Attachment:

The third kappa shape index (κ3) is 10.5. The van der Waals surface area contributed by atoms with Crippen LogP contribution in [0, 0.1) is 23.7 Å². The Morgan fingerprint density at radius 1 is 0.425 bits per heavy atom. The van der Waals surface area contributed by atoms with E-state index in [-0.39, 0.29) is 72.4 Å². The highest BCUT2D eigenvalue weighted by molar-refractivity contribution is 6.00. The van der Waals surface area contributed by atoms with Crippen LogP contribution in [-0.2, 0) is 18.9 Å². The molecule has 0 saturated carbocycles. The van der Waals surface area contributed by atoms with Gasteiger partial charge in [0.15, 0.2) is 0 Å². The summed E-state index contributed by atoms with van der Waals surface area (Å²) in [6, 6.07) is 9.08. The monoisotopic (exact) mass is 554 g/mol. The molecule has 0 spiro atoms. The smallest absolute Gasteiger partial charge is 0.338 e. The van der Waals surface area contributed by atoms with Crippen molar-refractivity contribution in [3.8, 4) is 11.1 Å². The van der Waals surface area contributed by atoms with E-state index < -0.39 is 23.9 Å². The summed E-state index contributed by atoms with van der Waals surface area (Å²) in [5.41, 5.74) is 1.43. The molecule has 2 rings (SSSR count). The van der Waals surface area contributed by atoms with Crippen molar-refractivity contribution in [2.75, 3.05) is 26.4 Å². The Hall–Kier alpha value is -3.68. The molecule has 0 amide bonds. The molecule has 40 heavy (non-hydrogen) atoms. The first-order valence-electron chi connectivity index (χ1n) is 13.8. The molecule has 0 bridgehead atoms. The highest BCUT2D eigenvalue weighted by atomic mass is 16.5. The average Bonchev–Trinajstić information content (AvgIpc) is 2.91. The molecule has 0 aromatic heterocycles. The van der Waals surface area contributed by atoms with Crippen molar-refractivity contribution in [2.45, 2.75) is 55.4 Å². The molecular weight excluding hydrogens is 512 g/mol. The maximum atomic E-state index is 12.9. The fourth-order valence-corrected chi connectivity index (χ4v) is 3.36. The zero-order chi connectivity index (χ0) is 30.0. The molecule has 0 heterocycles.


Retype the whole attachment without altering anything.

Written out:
The third kappa shape index (κ3) is 10.5. The van der Waals surface area contributed by atoms with Crippen LogP contribution in [0, 0.1) is 23.7 Å². The Morgan fingerprint density at radius 1 is 0.425 bits per heavy atom. The van der Waals surface area contributed by atoms with E-state index in [-0.39, 0.29) is 72.4 Å². The highest BCUT2D eigenvalue weighted by molar-refractivity contribution is 6.00. The van der Waals surface area contributed by atoms with Crippen LogP contribution in [-0.2, 0) is 18.9 Å². The molecule has 0 saturated carbocycles. The van der Waals surface area contributed by atoms with Gasteiger partial charge in [0.15, 0.2) is 0 Å². The summed E-state index contributed by atoms with van der Waals surface area (Å²) in [6, 6.07) is 9.08. The monoisotopic (exact) mass is 554 g/mol. The molecule has 0 spiro atoms. The smallest absolute Gasteiger partial charge is 0.338 e. The van der Waals surface area contributed by atoms with Crippen molar-refractivity contribution in [3.8, 4) is 11.1 Å². The van der Waals surface area contributed by atoms with E-state index < -0.39 is 23.9 Å². The summed E-state index contributed by atoms with van der Waals surface area (Å²) in [5.41, 5.74) is 1.43. The molecule has 2 rings (SSSR count). The van der Waals surface area contributed by atoms with Crippen molar-refractivity contribution in [2.75, 3.05) is 26.4 Å². The Hall–Kier alpha value is -3.68. The molecule has 0 amide bonds. The molecule has 40 heavy (non-hydrogen) atoms. The first-order valence-electron chi connectivity index (χ1n) is 13.8. The molecule has 0 bridgehead atoms. The highest BCUT2D eigenvalue weighted by atomic mass is 16.5. The average Bonchev–Trinajstić information content (AvgIpc) is 2.91. The molecule has 0 aromatic heterocycles. The van der Waals surface area contributed by atoms with Crippen molar-refractivity contribution in [2.45, 2.75) is 55.4 Å². The molecular weight excluding hydrogens is 512 g/mol. The maximum atomic E-state index is 12.9. The fourth-order valence-corrected chi connectivity index (χ4v) is 3.36. The zero-order chi connectivity index (χ0) is 30.0. The molecule has 0 heterocycles.